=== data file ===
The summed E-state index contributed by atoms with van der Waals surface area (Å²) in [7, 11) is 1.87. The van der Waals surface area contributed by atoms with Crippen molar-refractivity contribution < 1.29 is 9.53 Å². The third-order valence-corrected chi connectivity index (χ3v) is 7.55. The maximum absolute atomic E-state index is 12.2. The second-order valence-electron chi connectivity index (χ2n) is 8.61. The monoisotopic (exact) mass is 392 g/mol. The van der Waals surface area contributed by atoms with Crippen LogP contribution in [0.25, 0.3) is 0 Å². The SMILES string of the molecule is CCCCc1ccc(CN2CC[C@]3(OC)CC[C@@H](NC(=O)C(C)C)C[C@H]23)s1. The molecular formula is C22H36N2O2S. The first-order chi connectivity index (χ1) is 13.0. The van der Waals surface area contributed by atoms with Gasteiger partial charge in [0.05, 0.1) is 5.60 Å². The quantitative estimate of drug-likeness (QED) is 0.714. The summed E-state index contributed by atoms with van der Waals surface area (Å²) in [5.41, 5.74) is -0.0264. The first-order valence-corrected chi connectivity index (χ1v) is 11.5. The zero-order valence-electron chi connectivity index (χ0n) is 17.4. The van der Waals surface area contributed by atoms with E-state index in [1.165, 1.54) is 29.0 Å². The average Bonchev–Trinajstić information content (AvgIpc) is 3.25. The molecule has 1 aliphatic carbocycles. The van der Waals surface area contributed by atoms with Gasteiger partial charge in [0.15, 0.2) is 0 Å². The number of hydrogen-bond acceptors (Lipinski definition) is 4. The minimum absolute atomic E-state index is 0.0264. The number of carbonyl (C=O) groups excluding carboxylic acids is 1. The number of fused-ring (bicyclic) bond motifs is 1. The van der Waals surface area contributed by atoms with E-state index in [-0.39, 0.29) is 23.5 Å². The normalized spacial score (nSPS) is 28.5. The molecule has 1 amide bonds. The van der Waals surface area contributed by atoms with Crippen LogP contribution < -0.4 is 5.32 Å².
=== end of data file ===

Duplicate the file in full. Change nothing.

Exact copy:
The summed E-state index contributed by atoms with van der Waals surface area (Å²) in [7, 11) is 1.87. The van der Waals surface area contributed by atoms with Crippen molar-refractivity contribution < 1.29 is 9.53 Å². The third-order valence-corrected chi connectivity index (χ3v) is 7.55. The maximum absolute atomic E-state index is 12.2. The second-order valence-electron chi connectivity index (χ2n) is 8.61. The monoisotopic (exact) mass is 392 g/mol. The van der Waals surface area contributed by atoms with Crippen LogP contribution in [0.25, 0.3) is 0 Å². The SMILES string of the molecule is CCCCc1ccc(CN2CC[C@]3(OC)CC[C@@H](NC(=O)C(C)C)C[C@H]23)s1. The molecular formula is C22H36N2O2S. The first-order chi connectivity index (χ1) is 13.0. The van der Waals surface area contributed by atoms with Gasteiger partial charge in [0.05, 0.1) is 5.60 Å². The quantitative estimate of drug-likeness (QED) is 0.714. The summed E-state index contributed by atoms with van der Waals surface area (Å²) in [5.41, 5.74) is -0.0264. The first-order valence-corrected chi connectivity index (χ1v) is 11.5. The zero-order valence-electron chi connectivity index (χ0n) is 17.4. The van der Waals surface area contributed by atoms with E-state index in [1.165, 1.54) is 29.0 Å². The average Bonchev–Trinajstić information content (AvgIpc) is 3.25. The molecule has 1 aliphatic carbocycles. The van der Waals surface area contributed by atoms with Gasteiger partial charge in [0.15, 0.2) is 0 Å². The number of hydrogen-bond acceptors (Lipinski definition) is 4. The minimum absolute atomic E-state index is 0.0264. The number of carbonyl (C=O) groups excluding carboxylic acids is 1. The number of fused-ring (bicyclic) bond motifs is 1. The van der Waals surface area contributed by atoms with E-state index in [-0.39, 0.29) is 23.5 Å². The normalized spacial score (nSPS) is 28.5. The molecule has 1 amide bonds. The van der Waals surface area contributed by atoms with Crippen LogP contribution < -0.4 is 5.32 Å².